"GMA" financial contributor Mellody Hobson offers tips on beginning this all-important conversation. Check out her advice below.
When you first approach your parents, make sure you do it in a warm, loving way where you talk about your own thoughts about the future.
Do not be direct or confrontational, but show that you are concerned. If you find an opportunity to open a dialogue with them, then take it.
For example, if you recently opened a retirement account, then use that opportunity to talk to your parents about their retirement savings. Offer to help them in any way possible.
The most important step in this whole process is opening up this communication line. Do not get frustrated if it takes you several rounds of communications to get your parents' trust on their financial issues
It is important to have this conversation as soon possible. You do not want an emergency to dictate your plans.
Now that your parents have accepted your help, it's time to get organized. Find out where they keep all of their financial and legal documents.
These documents include wills, durable power of attorney, medical power attorney, insurance policies, bank accounts, and so on. The AARP's Web site has excellent forms that can help you organize your parents' documents, and they have other resources that may come in handy in the process.
You can also help your parents get organized by simplifying their lives. For any steady income they receive, like dividend checks, pension benefits, and social security checks, try to convince them to set up direct deposit, so the money gets to the bank.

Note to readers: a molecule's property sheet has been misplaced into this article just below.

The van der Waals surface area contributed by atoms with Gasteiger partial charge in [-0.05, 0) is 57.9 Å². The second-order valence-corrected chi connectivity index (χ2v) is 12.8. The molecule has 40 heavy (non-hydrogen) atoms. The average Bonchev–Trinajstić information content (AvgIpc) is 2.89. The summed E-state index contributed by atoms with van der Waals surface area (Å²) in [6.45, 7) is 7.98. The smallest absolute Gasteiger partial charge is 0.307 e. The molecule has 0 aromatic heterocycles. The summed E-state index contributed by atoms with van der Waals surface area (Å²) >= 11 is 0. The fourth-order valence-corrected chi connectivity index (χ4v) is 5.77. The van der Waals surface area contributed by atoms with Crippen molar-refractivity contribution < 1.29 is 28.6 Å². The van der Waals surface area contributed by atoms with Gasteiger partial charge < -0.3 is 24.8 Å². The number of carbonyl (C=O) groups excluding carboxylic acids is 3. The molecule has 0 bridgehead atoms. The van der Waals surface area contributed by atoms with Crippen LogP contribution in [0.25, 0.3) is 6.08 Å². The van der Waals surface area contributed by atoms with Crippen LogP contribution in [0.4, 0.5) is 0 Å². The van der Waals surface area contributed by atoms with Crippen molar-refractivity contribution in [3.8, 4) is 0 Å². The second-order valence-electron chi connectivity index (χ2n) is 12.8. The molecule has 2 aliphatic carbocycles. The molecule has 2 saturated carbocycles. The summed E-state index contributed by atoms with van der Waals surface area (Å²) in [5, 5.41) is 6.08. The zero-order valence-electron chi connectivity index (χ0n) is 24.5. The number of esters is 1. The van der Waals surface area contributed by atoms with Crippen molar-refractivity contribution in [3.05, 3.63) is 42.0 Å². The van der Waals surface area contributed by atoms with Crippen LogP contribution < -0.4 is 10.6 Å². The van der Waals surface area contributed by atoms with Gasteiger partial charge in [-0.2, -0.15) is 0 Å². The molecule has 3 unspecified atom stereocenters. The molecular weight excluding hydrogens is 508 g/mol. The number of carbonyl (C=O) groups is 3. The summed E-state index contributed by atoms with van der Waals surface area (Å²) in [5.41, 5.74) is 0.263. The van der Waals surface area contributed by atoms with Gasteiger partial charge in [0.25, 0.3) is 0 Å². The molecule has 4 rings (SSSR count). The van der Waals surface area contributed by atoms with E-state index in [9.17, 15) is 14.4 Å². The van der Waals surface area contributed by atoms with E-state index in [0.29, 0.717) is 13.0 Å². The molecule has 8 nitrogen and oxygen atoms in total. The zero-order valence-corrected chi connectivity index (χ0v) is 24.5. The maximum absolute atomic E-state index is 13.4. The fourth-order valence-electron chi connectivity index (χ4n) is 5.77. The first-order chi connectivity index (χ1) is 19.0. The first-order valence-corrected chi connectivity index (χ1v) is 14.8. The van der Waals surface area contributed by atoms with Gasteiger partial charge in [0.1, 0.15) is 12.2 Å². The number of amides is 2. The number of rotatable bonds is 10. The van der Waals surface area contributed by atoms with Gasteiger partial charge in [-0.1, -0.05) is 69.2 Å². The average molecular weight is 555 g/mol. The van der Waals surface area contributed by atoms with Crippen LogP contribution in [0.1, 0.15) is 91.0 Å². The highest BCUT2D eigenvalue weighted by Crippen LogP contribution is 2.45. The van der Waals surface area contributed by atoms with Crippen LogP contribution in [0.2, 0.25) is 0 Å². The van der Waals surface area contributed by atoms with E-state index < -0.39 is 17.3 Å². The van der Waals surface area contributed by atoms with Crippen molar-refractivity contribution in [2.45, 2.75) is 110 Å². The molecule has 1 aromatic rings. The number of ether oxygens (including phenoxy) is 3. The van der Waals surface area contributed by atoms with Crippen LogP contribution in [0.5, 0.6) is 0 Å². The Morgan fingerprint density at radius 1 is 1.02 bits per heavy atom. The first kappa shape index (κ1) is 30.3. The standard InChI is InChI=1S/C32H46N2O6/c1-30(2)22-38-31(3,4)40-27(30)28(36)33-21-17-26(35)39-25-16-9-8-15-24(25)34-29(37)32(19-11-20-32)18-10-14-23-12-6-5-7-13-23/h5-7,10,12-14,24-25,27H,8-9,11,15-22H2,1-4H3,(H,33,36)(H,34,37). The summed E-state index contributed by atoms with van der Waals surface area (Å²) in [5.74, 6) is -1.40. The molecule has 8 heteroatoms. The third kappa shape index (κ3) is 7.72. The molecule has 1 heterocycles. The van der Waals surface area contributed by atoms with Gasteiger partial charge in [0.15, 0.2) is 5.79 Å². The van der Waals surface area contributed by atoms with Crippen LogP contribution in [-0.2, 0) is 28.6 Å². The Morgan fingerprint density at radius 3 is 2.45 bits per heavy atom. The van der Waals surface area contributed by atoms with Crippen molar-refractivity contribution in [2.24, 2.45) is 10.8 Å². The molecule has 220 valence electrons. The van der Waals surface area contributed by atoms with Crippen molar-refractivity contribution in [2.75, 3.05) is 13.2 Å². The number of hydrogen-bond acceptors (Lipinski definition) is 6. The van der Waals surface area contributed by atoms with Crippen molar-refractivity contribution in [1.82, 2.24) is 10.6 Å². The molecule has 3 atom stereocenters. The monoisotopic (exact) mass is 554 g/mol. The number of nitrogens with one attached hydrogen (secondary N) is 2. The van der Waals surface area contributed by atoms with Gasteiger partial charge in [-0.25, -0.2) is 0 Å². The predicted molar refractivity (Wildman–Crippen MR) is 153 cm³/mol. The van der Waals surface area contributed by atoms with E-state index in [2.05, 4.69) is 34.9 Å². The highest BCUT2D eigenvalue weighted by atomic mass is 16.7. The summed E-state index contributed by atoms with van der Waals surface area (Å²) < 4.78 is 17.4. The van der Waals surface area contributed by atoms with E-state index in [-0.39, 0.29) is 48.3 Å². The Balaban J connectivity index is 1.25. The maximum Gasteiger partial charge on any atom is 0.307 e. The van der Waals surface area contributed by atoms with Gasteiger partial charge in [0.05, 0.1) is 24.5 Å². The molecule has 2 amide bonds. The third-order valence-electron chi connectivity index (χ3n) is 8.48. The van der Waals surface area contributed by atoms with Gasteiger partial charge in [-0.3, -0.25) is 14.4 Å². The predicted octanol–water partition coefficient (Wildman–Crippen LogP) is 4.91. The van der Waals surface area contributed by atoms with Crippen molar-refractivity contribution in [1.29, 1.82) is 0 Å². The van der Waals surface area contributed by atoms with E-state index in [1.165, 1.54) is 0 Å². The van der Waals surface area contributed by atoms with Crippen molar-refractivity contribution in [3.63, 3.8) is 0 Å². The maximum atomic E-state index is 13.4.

If you notice that too many bills are coming in for them to handle, then try to get them to sign up for automatic payment through their bank for simple things like their utility bills.
The most important items that you should make sure your parents have is a will. More than 70 percent of adult Americans do not have any form of estate planning filed. This will definitely be a difficult conversation, but it is important to make key financial and medical decisions.
If you can afford it, you and your parents should go to an estate planner and have these documents drafted and updated regularly for major life events, like the death of a spouse.
I suggest that people create wills as early as possible. It will save a lot of trouble for your family after your loved one passes away. If your needs are very simple and you cannot afford an estate planner or attorney, there are numerous Web sites out there such as legalace.com or legalzoom.com that provide basic forms and instructions for you to create a will at a very low price compared with attorneys.
Additionally, your parents should have separate power of attorneys (POA) for your financial transactions and medical care.
A durable power of attorney is different from a power of attorney because unlike a regular POA, it stays in effect even after your parents lose mental capacity.
You can work with your estate planner on this or you can get forms from the same site you get your wills.